My grandfather was a white, Christian, (almost) Southern Gentleman who believed that “All men are created equal,” that all people are children of God, that workers have the right to join together to seek the best possible compensation for their work, and that we–together, all of us as a nation–owe it to ourselves and each other to create and maintain a financial “safety net” and the possibility of retirement.

What a bizarre creature he was.

He had, most certainly, prejudices that remained with him through his life. I doubt he would have been so sanguine if one of his grandchildren had married a black American although I’m also sure his love would have overcome his discomfort. I’m pretty sure he never understood that I am gay. But he had a basic understanding of fairness and generosity and equality that seems to me to have disappeared from much of our political and personal discourse.

I never thought of my grandfather as “conservative” or “liberal.” He voted for FDR four times. (My grandmother had a couple of Adlai Stevenson campaign buttons, so I assume they continued to vote Democratic.) He belonged to the union. He understood the value of Social Security. But he was also the owner of a small business, a Baptist (not Southern), and a Mason.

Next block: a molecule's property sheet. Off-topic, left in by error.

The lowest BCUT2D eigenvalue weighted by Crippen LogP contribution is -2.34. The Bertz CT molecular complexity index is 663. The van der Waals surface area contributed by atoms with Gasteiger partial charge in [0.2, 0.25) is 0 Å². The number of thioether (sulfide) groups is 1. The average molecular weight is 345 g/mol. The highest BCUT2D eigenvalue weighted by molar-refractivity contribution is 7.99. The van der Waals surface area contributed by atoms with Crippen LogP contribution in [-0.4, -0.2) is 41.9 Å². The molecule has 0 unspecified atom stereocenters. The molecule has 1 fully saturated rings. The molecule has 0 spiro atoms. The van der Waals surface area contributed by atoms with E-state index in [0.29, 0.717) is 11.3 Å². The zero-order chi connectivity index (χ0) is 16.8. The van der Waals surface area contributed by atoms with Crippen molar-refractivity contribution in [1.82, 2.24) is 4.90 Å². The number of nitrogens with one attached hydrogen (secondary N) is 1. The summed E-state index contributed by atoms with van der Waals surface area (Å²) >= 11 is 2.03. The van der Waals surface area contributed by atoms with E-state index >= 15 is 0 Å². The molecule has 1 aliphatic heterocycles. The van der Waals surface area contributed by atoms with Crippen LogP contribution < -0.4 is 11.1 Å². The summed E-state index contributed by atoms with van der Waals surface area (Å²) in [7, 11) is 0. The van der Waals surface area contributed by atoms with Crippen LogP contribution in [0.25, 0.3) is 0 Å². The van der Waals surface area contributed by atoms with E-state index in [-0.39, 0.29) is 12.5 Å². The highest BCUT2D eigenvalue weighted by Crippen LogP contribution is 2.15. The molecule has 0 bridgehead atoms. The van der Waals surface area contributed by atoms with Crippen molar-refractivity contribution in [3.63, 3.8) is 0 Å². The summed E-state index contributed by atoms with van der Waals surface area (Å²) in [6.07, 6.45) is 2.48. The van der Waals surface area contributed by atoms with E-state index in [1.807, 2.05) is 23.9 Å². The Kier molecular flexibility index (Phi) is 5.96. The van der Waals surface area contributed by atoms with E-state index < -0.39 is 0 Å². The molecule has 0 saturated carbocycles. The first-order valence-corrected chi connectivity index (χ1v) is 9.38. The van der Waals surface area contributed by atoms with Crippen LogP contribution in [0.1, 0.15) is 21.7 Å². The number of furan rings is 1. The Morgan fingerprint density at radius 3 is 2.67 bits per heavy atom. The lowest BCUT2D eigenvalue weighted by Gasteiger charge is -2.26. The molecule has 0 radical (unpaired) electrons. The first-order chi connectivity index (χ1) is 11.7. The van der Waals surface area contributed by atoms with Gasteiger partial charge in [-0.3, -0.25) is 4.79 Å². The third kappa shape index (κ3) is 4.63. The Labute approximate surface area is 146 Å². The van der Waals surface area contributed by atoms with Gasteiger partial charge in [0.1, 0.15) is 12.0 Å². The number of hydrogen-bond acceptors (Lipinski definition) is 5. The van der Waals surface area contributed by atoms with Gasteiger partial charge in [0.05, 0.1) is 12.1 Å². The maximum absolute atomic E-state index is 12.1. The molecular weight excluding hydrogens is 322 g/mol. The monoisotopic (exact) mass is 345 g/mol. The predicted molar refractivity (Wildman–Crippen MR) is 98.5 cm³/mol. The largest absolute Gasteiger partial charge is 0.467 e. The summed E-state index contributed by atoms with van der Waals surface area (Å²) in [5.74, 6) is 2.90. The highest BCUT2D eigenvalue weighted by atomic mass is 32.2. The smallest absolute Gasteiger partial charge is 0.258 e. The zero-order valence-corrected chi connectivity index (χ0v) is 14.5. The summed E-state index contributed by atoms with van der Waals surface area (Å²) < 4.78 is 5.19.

Either he lived in a time when it was possible to be, or he simply chose to be complex, to have beliefs that seem today to be contradictory, to be open-minded and generous. I never heard him say a judgmental or derogatory word about anyone (I’m sure he did, but he was careful not to do so in the presence of his grandchildren). He and my father had political beliefs as far apart as two men could have. But on the rare occasions I heard them discuss politics, they did so with mutual respect and without rancor.

My grandfather’s labor is to an enormous extent the source of the good things in my life. He worked hard to provide a stable life for his children, and was able–with scholarship help–to put his sons through college during the depression. It’s impossible to imagine what my life would have been but for that. And it’s impossible to imagine what my life would have been without his simple but unshakeable belief in fairness and generosity.